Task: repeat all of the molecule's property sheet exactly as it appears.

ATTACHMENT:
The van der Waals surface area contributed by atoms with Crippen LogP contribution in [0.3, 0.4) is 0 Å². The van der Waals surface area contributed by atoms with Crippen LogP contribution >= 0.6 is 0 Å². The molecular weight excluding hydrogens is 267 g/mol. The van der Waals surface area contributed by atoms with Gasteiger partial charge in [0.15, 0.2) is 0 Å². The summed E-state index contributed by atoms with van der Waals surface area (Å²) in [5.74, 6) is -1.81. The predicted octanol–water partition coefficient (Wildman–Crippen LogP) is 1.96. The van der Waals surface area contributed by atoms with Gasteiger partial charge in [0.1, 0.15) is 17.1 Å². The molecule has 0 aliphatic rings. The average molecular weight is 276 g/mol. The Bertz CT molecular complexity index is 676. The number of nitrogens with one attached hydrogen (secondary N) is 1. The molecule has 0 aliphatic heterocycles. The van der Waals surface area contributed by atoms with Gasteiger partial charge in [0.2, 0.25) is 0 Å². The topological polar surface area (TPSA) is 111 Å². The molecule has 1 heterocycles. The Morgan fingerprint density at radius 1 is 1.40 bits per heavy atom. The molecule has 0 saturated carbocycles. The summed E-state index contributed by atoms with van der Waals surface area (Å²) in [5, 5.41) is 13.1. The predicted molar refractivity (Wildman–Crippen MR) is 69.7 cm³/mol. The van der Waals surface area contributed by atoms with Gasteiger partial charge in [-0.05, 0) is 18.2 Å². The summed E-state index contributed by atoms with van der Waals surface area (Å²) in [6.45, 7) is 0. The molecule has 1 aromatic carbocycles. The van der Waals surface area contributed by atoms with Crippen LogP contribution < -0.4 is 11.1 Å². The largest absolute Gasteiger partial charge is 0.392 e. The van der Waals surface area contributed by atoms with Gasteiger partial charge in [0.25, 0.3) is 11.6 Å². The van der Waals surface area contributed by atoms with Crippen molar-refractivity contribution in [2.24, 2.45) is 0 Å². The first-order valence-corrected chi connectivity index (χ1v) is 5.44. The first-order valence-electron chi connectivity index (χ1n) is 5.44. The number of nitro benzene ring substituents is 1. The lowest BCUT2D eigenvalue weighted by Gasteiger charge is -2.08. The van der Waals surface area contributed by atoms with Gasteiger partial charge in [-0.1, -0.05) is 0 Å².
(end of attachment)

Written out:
The van der Waals surface area contributed by atoms with Crippen LogP contribution in [0.3, 0.4) is 0 Å². The van der Waals surface area contributed by atoms with Crippen LogP contribution >= 0.6 is 0 Å². The molecular weight excluding hydrogens is 267 g/mol. The van der Waals surface area contributed by atoms with Gasteiger partial charge in [0.15, 0.2) is 0 Å². The summed E-state index contributed by atoms with van der Waals surface area (Å²) in [5.74, 6) is -1.81. The predicted octanol–water partition coefficient (Wildman–Crippen LogP) is 1.96. The van der Waals surface area contributed by atoms with Gasteiger partial charge in [0.1, 0.15) is 17.1 Å². The molecule has 0 aliphatic rings. The average molecular weight is 276 g/mol. The Bertz CT molecular complexity index is 676. The number of nitrogens with one attached hydrogen (secondary N) is 1. The molecule has 0 aliphatic heterocycles. The van der Waals surface area contributed by atoms with Gasteiger partial charge in [0.2, 0.25) is 0 Å². The topological polar surface area (TPSA) is 111 Å². The molecule has 1 heterocycles. The Morgan fingerprint density at radius 1 is 1.40 bits per heavy atom. The molecule has 0 saturated carbocycles. The summed E-state index contributed by atoms with van der Waals surface area (Å²) in [5, 5.41) is 13.1. The predicted molar refractivity (Wildman–Crippen MR) is 69.7 cm³/mol. The van der Waals surface area contributed by atoms with Gasteiger partial charge in [-0.05, 0) is 18.2 Å². The summed E-state index contributed by atoms with van der Waals surface area (Å²) in [6.45, 7) is 0. The molecule has 1 aromatic carbocycles. The van der Waals surface area contributed by atoms with Crippen LogP contribution < -0.4 is 11.1 Å². The largest absolute Gasteiger partial charge is 0.392 e. The van der Waals surface area contributed by atoms with Gasteiger partial charge in [0.25, 0.3) is 11.6 Å². The van der Waals surface area contributed by atoms with Crippen molar-refractivity contribution in [2.24, 2.45) is 0 Å². The first-order valence-corrected chi connectivity index (χ1v) is 5.44. The first-order valence-electron chi connectivity index (χ1n) is 5.44. The number of nitro benzene ring substituents is 1. The lowest BCUT2D eigenvalue weighted by Gasteiger charge is -2.08. The van der Waals surface area contributed by atoms with Gasteiger partial charge in [-0.1, -0.05) is 0 Å².